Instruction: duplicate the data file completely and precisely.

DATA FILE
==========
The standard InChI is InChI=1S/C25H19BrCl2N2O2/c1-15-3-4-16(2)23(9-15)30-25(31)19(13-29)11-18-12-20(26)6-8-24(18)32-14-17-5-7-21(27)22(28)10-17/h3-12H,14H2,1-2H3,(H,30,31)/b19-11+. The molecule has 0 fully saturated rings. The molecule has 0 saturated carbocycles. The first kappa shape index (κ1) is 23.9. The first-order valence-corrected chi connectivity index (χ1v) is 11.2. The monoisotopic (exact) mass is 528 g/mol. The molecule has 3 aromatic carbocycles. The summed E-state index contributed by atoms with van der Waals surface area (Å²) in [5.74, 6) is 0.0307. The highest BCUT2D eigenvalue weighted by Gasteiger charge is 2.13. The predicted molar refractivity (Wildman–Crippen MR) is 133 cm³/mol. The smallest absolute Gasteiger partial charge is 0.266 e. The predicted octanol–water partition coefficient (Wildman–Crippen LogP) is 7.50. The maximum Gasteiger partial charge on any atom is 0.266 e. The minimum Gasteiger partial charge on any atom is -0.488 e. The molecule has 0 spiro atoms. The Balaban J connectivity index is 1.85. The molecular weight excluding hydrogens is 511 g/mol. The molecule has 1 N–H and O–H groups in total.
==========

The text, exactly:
The standard InChI is InChI=1S/C25H19BrCl2N2O2/c1-15-3-4-16(2)23(9-15)30-25(31)19(13-29)11-18-12-20(26)6-8-24(18)32-14-17-5-7-21(27)22(28)10-17/h3-12H,14H2,1-2H3,(H,30,31)/b19-11+. The molecule has 0 fully saturated rings. The molecule has 0 saturated carbocycles. The first kappa shape index (κ1) is 23.9. The first-order valence-corrected chi connectivity index (χ1v) is 11.2. The monoisotopic (exact) mass is 528 g/mol. The molecule has 3 aromatic carbocycles. The summed E-state index contributed by atoms with van der Waals surface area (Å²) in [5.74, 6) is 0.0307. The highest BCUT2D eigenvalue weighted by Gasteiger charge is 2.13. The predicted molar refractivity (Wildman–Crippen MR) is 133 cm³/mol. The smallest absolute Gasteiger partial charge is 0.266 e. The predicted octanol–water partition coefficient (Wildman–Crippen LogP) is 7.50. The maximum Gasteiger partial charge on any atom is 0.266 e. The minimum Gasteiger partial charge on any atom is -0.488 e. The molecule has 0 spiro atoms. The Balaban J connectivity index is 1.85. The molecular weight excluding hydrogens is 511 g/mol. The molecule has 1 N–H and O–H groups in total.